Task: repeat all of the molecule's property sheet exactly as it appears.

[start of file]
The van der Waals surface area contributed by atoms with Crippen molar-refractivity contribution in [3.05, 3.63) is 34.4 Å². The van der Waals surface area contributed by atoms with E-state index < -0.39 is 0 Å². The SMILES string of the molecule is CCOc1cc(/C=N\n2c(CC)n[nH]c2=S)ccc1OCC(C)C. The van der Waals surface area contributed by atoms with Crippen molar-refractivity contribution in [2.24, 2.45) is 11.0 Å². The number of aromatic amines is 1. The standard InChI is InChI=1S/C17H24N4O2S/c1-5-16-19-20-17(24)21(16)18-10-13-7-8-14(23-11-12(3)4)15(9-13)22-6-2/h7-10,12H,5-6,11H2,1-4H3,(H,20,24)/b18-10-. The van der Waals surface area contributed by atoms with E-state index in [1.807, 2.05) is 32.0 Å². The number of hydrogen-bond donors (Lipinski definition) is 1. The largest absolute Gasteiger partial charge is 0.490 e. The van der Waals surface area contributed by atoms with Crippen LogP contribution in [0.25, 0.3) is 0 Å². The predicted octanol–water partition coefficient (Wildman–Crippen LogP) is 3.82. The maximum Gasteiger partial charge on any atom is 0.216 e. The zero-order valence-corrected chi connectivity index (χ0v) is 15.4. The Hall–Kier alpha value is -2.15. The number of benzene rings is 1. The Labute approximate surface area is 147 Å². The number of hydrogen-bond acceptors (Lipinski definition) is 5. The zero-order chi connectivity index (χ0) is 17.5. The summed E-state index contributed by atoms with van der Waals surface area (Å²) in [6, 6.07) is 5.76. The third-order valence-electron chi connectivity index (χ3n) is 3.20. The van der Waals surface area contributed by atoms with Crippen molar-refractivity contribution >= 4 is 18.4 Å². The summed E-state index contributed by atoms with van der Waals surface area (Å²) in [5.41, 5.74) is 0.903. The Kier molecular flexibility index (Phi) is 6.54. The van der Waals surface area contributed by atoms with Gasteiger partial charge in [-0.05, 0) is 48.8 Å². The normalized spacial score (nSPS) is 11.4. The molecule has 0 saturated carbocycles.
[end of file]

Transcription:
The van der Waals surface area contributed by atoms with Crippen molar-refractivity contribution in [3.05, 3.63) is 34.4 Å². The van der Waals surface area contributed by atoms with E-state index < -0.39 is 0 Å². The SMILES string of the molecule is CCOc1cc(/C=N\n2c(CC)n[nH]c2=S)ccc1OCC(C)C. The van der Waals surface area contributed by atoms with Crippen molar-refractivity contribution in [2.24, 2.45) is 11.0 Å². The number of aromatic amines is 1. The standard InChI is InChI=1S/C17H24N4O2S/c1-5-16-19-20-17(24)21(16)18-10-13-7-8-14(23-11-12(3)4)15(9-13)22-6-2/h7-10,12H,5-6,11H2,1-4H3,(H,20,24)/b18-10-. The van der Waals surface area contributed by atoms with E-state index in [1.807, 2.05) is 32.0 Å². The number of hydrogen-bond donors (Lipinski definition) is 1. The largest absolute Gasteiger partial charge is 0.490 e. The van der Waals surface area contributed by atoms with Crippen LogP contribution in [0.25, 0.3) is 0 Å². The predicted octanol–water partition coefficient (Wildman–Crippen LogP) is 3.82. The maximum Gasteiger partial charge on any atom is 0.216 e. The zero-order valence-corrected chi connectivity index (χ0v) is 15.4. The Hall–Kier alpha value is -2.15. The number of benzene rings is 1. The Labute approximate surface area is 147 Å². The number of hydrogen-bond acceptors (Lipinski definition) is 5. The zero-order chi connectivity index (χ0) is 17.5. The summed E-state index contributed by atoms with van der Waals surface area (Å²) in [6, 6.07) is 5.76. The third-order valence-electron chi connectivity index (χ3n) is 3.20. The van der Waals surface area contributed by atoms with Crippen molar-refractivity contribution >= 4 is 18.4 Å². The summed E-state index contributed by atoms with van der Waals surface area (Å²) in [5.41, 5.74) is 0.903. The Kier molecular flexibility index (Phi) is 6.54. The van der Waals surface area contributed by atoms with Gasteiger partial charge in [-0.05, 0) is 48.8 Å². The normalized spacial score (nSPS) is 11.4. The molecule has 0 saturated carbocycles.